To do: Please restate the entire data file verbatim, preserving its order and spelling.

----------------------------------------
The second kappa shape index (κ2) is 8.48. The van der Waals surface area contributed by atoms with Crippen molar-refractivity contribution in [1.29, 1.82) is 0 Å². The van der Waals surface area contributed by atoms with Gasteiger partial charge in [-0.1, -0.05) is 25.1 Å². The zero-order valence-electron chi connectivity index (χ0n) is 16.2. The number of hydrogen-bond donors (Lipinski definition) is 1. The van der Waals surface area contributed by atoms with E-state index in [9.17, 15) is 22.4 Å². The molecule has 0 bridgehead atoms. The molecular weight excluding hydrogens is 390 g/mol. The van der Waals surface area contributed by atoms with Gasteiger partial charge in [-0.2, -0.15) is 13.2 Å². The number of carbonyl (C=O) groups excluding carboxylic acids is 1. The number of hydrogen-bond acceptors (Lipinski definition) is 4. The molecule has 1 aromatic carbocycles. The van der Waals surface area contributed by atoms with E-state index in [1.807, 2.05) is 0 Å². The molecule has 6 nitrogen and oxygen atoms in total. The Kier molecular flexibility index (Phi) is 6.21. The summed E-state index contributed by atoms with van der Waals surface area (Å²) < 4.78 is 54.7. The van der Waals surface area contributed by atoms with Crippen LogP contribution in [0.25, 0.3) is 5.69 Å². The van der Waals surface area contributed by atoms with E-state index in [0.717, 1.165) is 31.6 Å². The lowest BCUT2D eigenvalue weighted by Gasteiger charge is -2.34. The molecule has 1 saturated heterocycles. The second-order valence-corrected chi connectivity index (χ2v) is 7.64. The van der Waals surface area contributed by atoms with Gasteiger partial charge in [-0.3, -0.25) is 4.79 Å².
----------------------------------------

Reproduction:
The second kappa shape index (κ2) is 8.48. The van der Waals surface area contributed by atoms with Crippen molar-refractivity contribution in [1.29, 1.82) is 0 Å². The van der Waals surface area contributed by atoms with Gasteiger partial charge in [-0.1, -0.05) is 25.1 Å². The zero-order valence-electron chi connectivity index (χ0n) is 16.2. The number of hydrogen-bond donors (Lipinski definition) is 1. The van der Waals surface area contributed by atoms with E-state index in [9.17, 15) is 22.4 Å². The molecule has 0 bridgehead atoms. The molecular weight excluding hydrogens is 390 g/mol. The van der Waals surface area contributed by atoms with Gasteiger partial charge in [-0.2, -0.15) is 13.2 Å². The number of carbonyl (C=O) groups excluding carboxylic acids is 1. The number of hydrogen-bond acceptors (Lipinski definition) is 4. The molecule has 1 aromatic carbocycles. The van der Waals surface area contributed by atoms with E-state index in [1.807, 2.05) is 0 Å². The molecule has 6 nitrogen and oxygen atoms in total. The Kier molecular flexibility index (Phi) is 6.21. The summed E-state index contributed by atoms with van der Waals surface area (Å²) < 4.78 is 54.7. The van der Waals surface area contributed by atoms with Crippen LogP contribution in [0.25, 0.3) is 5.69 Å². The van der Waals surface area contributed by atoms with E-state index in [0.717, 1.165) is 31.6 Å². The lowest BCUT2D eigenvalue weighted by Gasteiger charge is -2.34. The molecule has 1 saturated heterocycles. The second-order valence-corrected chi connectivity index (χ2v) is 7.64. The van der Waals surface area contributed by atoms with Gasteiger partial charge in [-0.3, -0.25) is 4.79 Å².